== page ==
Get notified when a new update is published!
Challenges of Pediatric Anesthesia Services and Training Infrastructure in Tertiary Care Teaching Institutions in Pakistan: A Perspective From the Province of Sindh
Published: March 1, 2022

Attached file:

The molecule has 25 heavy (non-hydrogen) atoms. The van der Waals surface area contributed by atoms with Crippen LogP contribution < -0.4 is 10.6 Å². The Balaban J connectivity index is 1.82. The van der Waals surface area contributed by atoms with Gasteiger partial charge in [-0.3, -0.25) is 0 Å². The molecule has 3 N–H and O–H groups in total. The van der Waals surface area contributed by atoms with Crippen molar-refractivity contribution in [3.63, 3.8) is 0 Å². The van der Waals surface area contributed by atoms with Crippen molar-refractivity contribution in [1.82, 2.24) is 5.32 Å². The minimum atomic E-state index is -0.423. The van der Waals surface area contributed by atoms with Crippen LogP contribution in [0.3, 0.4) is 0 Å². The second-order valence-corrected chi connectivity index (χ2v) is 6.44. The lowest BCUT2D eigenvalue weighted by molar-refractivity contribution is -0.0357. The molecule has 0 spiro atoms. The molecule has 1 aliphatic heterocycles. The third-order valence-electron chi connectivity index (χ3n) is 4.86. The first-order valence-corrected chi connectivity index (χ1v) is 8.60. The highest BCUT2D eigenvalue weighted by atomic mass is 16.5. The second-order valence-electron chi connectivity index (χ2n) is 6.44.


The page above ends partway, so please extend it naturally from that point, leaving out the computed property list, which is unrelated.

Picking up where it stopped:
BACKGROUND: Pakistan is a lower middle–income country located in South Asia with a population of nearly 208 million. Sindh is its second largest province. The aim of this survey was to identify the current setup of pediatric services, staffing, equipment, and training infrastructure in the teaching hospitals of Sindh. METHODS: The survey was conducted between June 2018 and September 2018. A questionnaire was designed with input from experts and pretested. One faculty coordinator from each of 12 of the 13 teaching hospitals (7 government and 5 private) completed the form. Information was exported into Statistical Package for the Social Sciences (SPSS) version 22. Frequency and percentages were computed for all variables. Confidentiality was ensured by anonymizing the data. RESULTS: Anesthesia services are provided by consultants with either membership or fellowship in anesthesia of the College of Physicians and Surgeons of Pakistan (CPSP). All drugs on the World Health Organization (WHO) essential medication list were available, although narcotic supply was often inconsistent. Weak areas identified were absence of standardization of practice regarding premedication, preoperative laboratory testing, pain assessment, and management. No national practice guidelines exist. Pulse oximeters and capnometers were available in all private hospitals but in only 86% and 44% of the government hospitals, respectively. Some training centers were not providing the training as outlined by the CPSP criteria. CONCLUSIONS: Several gaps have been identified in the practice and training infrastructure of pediatric anesthesia. There is a need for national guidelines, standardization of protocols, provision of basic equipment, and improved supervision of trainees. One suggestion is to have combined residency programs between private and government hospitals to take advantage of the strengths of both. Recommendations by this group have been shared with all teaching hospitals and training bodies.